Engineers test military helicopter in Iqaluit airspace

Aircraft ordered by eight NATO countries



A helicopter that has already been ordered by eight NATO countries is being tested in Iqaluit airspace.

Helicopter prototypes built under the Eurocopter NH-90 program, launched about 10 years ago, are in the last stages of development. But before production can begin, a number of trials must be done to ensure the aircraft can operate in a variety of conditions.

On Jan. 17, the world’s largest plane, a Russian Antov 1-24, touched down in Iqaluit and opened its nose to reveal a prototype of the twin-engine helicopter.

The NH-90 differs from other helicopters in that it is made of composite parts, not all metal, meaning it is lighter and less sensitive to corrosion. It’s also a fly by wire aircraft, which makes it easier and more precise to fly. Helicopters all have mechanical controls, but the NH-90 incorporates technology developed on transport planes like the Airbus, which is brand new for military aircraft.

“It’s a military helicopter so the requirements will be very strong and we have to be able to confirm to our customers that our aircraft will be able to fly in very hot and very low temperature conditions,” said Olivier Francou, Canadian sales director for NH Industries of Ottawa. “We’ll be able to fly over the jungle, in the desert and in the Arctic.”

Denis Hamel, flight test engineer and team leader of the 16 people doing the testing in Iqaluit, said they came to Nunavut’s capital for a number of reasons, including weather, location and support. They have set up shop for a month at the airports’ Forward Operating Location (FOL) site.

“The weather is consistently cold, it has a very good runway and infrastructure. It’s remote, but it’s got everything we need,” Hamel said. “If it weren’t for the FOL we probably would have been looking somewhere else, but you put all this together and it’s perfect.”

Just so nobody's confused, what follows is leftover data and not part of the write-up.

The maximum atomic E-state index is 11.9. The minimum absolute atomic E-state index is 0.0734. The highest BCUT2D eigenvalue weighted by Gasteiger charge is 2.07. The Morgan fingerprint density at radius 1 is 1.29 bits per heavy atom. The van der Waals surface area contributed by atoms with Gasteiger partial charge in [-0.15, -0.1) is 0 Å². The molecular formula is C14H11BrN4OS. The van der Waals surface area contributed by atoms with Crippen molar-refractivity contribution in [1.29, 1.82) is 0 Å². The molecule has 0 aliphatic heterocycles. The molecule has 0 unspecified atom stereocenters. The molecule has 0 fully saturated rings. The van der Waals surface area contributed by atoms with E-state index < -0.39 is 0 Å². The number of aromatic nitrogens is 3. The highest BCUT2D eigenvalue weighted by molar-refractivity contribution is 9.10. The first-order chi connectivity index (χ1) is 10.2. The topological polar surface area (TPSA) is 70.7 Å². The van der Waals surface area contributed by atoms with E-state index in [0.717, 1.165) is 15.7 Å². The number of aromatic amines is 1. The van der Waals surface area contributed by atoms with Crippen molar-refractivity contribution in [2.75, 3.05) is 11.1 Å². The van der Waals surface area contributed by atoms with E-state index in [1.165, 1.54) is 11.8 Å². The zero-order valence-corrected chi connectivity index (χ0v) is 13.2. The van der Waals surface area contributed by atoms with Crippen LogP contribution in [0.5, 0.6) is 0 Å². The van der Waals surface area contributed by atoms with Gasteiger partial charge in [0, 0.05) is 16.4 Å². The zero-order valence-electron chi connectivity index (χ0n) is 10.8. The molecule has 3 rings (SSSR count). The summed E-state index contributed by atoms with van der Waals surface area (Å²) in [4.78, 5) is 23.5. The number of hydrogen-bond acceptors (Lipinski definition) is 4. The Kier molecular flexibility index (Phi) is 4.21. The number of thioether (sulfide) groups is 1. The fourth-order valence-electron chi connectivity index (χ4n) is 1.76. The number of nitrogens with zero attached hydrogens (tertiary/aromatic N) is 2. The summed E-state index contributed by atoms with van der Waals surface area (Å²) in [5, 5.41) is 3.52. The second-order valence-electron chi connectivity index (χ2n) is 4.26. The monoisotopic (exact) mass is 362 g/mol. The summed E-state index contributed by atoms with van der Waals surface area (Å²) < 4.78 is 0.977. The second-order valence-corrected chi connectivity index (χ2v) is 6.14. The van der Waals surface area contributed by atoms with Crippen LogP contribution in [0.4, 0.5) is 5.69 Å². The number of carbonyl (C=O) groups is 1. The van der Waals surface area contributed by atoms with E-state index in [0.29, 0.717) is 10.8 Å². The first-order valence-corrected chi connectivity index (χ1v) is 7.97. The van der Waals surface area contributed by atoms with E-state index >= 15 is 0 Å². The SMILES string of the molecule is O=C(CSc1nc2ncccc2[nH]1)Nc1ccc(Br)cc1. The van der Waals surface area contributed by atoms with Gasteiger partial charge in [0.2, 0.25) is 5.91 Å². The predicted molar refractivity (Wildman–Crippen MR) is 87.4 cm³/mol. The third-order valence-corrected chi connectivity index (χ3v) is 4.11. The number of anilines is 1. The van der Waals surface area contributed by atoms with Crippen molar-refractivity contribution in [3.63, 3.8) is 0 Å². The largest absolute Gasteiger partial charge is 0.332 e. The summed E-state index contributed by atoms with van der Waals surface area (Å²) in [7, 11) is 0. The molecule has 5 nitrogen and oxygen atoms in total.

Many of the tests being conducted are cold-weather dependent, ironic considering the cold snap affecting southern Canada during the week of the helicopter’s arrival.

But Hamel said it didn’t take long for the temperatures here to drop to appropriate levels.

“Today is perfect. It was about -29 C this morning when we came out,” he said last week. “It’s perfect for us because we didn’t want to go all out in -50 C.”

The visibility also has to be good.

“It’s not just the equipment it’s the people. I don’t want everybody staying in the hospital after a couple of days,” he said.

During the tests there are two pilots on board, and two flight-test engineers. One of the engineers has a list, conducts the tests and runs all the recording equipment.

“When we come back we transfer the data,” Hamel said. “We have hundreds and hundreds of parameters that are recorded. After the flight we make sure everything was recorded properly, that the parameters were working, that what we got as results make sense, then we start processing that and analyze further.”

They have shopping lists of tests to do, anything from performance to flight characteristics, to running different flights under cold conditions.

But not all the tests are cold weather-related. Because of where northern latitudes lie on the globe, the Earth turns relatively slowly, causing some challenges for navigational equipment.

“It’s a challenge for what they call inertial platforms to align themselves and know where they are, so we have specific flights to do at those northern latitudes to make sure the equipment is working also to specifications at those latitudes,” he said. “In this case we’ll just go out and do a nice long flight in one direction and then turn in another direction, make a series of maneuvers to try to trick it and see what it’s doing. We have some reference points so we can compare where we are to where it says we are.”

The tests here should take about a month, or between 30 and 35 hours of flying time. Once the tests in all environments are completed, the results will be submitted to the certifying bodies in interested countries and the aircraft will be rated accordingly.

Francou said to date about 350 aircraft have been ordered by eight NATO countries — Italy, France, Germany, the Netherlands, Portugal, Sweden, Norway and Finland — and the NH-90 is being offered to the Canadian Department of National Defence in a request for proposals that is starting this year to replace the aging Sea King models.

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